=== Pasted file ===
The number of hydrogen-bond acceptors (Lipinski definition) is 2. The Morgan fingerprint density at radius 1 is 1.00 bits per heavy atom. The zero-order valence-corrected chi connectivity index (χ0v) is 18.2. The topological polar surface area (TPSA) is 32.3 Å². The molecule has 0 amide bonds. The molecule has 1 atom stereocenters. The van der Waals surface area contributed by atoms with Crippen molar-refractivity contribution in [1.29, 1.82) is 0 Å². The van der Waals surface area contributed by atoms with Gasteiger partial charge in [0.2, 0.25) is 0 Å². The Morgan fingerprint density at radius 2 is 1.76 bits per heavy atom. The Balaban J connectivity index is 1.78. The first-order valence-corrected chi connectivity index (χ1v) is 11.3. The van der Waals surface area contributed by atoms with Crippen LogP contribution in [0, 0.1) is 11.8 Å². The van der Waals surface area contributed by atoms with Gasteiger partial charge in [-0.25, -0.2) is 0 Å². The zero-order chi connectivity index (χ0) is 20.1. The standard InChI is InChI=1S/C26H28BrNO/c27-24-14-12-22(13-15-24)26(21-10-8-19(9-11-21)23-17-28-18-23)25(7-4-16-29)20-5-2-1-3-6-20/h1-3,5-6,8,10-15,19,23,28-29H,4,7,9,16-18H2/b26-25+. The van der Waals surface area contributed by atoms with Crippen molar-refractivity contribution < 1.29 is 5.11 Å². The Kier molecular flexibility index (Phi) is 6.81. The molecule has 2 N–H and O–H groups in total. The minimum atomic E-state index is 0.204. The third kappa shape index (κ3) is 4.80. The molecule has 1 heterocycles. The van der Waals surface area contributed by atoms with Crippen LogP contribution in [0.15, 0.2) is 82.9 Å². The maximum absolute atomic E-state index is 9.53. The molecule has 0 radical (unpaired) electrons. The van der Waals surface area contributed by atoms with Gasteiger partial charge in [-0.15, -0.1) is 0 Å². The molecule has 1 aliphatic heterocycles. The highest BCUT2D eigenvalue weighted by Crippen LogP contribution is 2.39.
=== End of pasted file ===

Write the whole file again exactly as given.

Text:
The number of hydrogen-bond acceptors (Lipinski definition) is 2. The Morgan fingerprint density at radius 1 is 1.00 bits per heavy atom. The zero-order valence-corrected chi connectivity index (χ0v) is 18.2. The topological polar surface area (TPSA) is 32.3 Å². The molecule has 0 amide bonds. The molecule has 1 atom stereocenters. The van der Waals surface area contributed by atoms with Crippen molar-refractivity contribution in [1.29, 1.82) is 0 Å². The van der Waals surface area contributed by atoms with Gasteiger partial charge in [0.2, 0.25) is 0 Å². The Morgan fingerprint density at radius 2 is 1.76 bits per heavy atom. The Balaban J connectivity index is 1.78. The first-order valence-corrected chi connectivity index (χ1v) is 11.3. The van der Waals surface area contributed by atoms with Crippen LogP contribution in [0, 0.1) is 11.8 Å². The van der Waals surface area contributed by atoms with Gasteiger partial charge in [-0.25, -0.2) is 0 Å². The zero-order chi connectivity index (χ0) is 20.1. The standard InChI is InChI=1S/C26H28BrNO/c27-24-14-12-22(13-15-24)26(21-10-8-19(9-11-21)23-17-28-18-23)25(7-4-16-29)20-5-2-1-3-6-20/h1-3,5-6,8,10-15,19,23,28-29H,4,7,9,16-18H2/b26-25+. The van der Waals surface area contributed by atoms with Crippen molar-refractivity contribution < 1.29 is 5.11 Å². The Kier molecular flexibility index (Phi) is 6.81. The molecule has 2 N–H and O–H groups in total. The minimum atomic E-state index is 0.204. The third kappa shape index (κ3) is 4.80. The molecule has 1 heterocycles. The van der Waals surface area contributed by atoms with Crippen LogP contribution in [0.15, 0.2) is 82.9 Å². The maximum absolute atomic E-state index is 9.53. The molecule has 0 radical (unpaired) electrons. The van der Waals surface area contributed by atoms with Gasteiger partial charge in [-0.15, -0.1) is 0 Å². The molecule has 1 aliphatic heterocycles. The highest BCUT2D eigenvalue weighted by Crippen LogP contribution is 2.39.